I’m finishing up a custom fly order which includes a few Copper Johns. Since I had all the materials out, why not tie up a few Copper Johns in different colors for me? I’m calling these my Copper John Rainbows.
The Copper John is the creation of John Barr. He started to create the fly in the early 1990’s and spent about three years refining it. The fly you know today as a Copper John was finished in 1996. Read about the full history and how to fish the fly in his book Barr Flies. It’s a great book and offers many variations to the Copper John theme along with several other creations. The book provides step-by-step tying instructions and detailed information about how to fish his flies. I’ve used the book as a resource for several years and keep going back to it!
After the original copper colored fly, other fly fishers encouraged him to tie it in red and green. That was only a start. What other colors you ask?
Besides red and green, how about black, blue, chartreuse, wine, silver, pink, copper brown, and zebra (black and silver)? These are the other colors he identifies in the book. Then there’s the fly pattern sheet for a Rubber Leg Copper John tied with black and olive wire. I should tie some of these up for a Green Drake hatch on a local river I know.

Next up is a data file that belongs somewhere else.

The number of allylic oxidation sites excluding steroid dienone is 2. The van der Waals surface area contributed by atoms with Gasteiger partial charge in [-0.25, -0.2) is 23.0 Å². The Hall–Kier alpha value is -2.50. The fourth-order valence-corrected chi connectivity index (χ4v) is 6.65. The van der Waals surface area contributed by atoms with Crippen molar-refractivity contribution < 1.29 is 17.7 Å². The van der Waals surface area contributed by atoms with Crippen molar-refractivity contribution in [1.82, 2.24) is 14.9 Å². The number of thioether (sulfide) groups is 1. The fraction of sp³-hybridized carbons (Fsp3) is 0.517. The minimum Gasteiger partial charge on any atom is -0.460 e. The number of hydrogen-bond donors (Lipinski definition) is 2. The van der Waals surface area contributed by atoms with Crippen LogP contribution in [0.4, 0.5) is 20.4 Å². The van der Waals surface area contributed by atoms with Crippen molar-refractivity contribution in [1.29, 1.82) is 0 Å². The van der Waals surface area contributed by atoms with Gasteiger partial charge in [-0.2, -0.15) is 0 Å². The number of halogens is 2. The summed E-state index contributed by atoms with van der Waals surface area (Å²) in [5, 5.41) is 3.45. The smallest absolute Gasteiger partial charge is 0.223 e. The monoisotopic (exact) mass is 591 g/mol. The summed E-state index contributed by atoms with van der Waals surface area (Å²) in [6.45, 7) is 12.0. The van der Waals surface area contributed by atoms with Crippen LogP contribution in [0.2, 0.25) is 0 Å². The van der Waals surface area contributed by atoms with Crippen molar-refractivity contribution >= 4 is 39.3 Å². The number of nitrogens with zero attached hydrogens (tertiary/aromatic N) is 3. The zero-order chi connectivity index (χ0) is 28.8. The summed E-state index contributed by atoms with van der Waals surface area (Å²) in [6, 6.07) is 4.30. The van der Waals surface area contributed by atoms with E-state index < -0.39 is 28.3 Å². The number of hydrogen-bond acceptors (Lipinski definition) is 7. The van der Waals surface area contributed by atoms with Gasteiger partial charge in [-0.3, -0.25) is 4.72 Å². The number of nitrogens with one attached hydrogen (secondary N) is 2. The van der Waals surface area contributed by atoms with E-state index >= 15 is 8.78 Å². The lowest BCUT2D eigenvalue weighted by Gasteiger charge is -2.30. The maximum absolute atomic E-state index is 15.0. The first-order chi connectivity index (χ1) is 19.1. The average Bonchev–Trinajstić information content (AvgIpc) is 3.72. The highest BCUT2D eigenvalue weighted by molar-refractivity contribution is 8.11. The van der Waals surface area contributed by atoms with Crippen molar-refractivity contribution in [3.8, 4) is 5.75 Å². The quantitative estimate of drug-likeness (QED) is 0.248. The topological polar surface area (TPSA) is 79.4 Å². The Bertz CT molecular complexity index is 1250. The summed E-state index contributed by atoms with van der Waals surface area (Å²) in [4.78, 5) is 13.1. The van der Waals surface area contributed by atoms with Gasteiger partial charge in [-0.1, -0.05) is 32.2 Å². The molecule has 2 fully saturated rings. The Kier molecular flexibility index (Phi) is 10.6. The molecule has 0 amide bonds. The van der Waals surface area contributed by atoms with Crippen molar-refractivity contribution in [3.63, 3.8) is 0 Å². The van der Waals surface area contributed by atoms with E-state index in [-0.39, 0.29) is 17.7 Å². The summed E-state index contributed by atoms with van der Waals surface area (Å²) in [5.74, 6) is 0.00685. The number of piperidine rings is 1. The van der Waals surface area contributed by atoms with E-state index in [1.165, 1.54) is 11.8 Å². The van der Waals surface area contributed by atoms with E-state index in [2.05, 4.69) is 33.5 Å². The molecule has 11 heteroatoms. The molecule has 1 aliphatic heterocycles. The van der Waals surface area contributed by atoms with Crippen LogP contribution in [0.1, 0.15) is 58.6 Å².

I use the original Copper John as a trailing nymph when fishing two nymphs under a strike indicator. Tie on a heavy nymph to the leader as the first fly, then tie 18″ of tippet to it’s bend with an Improved Clinch Knot. Attach your favorite Copper John color with another Improved Clinch Knot. This technique has been successful for me.
I tied a few in red and blue and gave them a try. And they worked!
Remember my post about Purple Flies? I provided several popular fish-catching flies where purple is the central color. Ever since I wrote that post, I’ve been thinking about trying the Copper John with a purple body. I found the color wine, which is about as close as I can get. I haven’t fished it yet, but I already have confidence I will!
And a couple more bright colors.
So give the Copper John a try next time you decide to fish nymphs. And don’t be afraid to venture out in the color spectrum.
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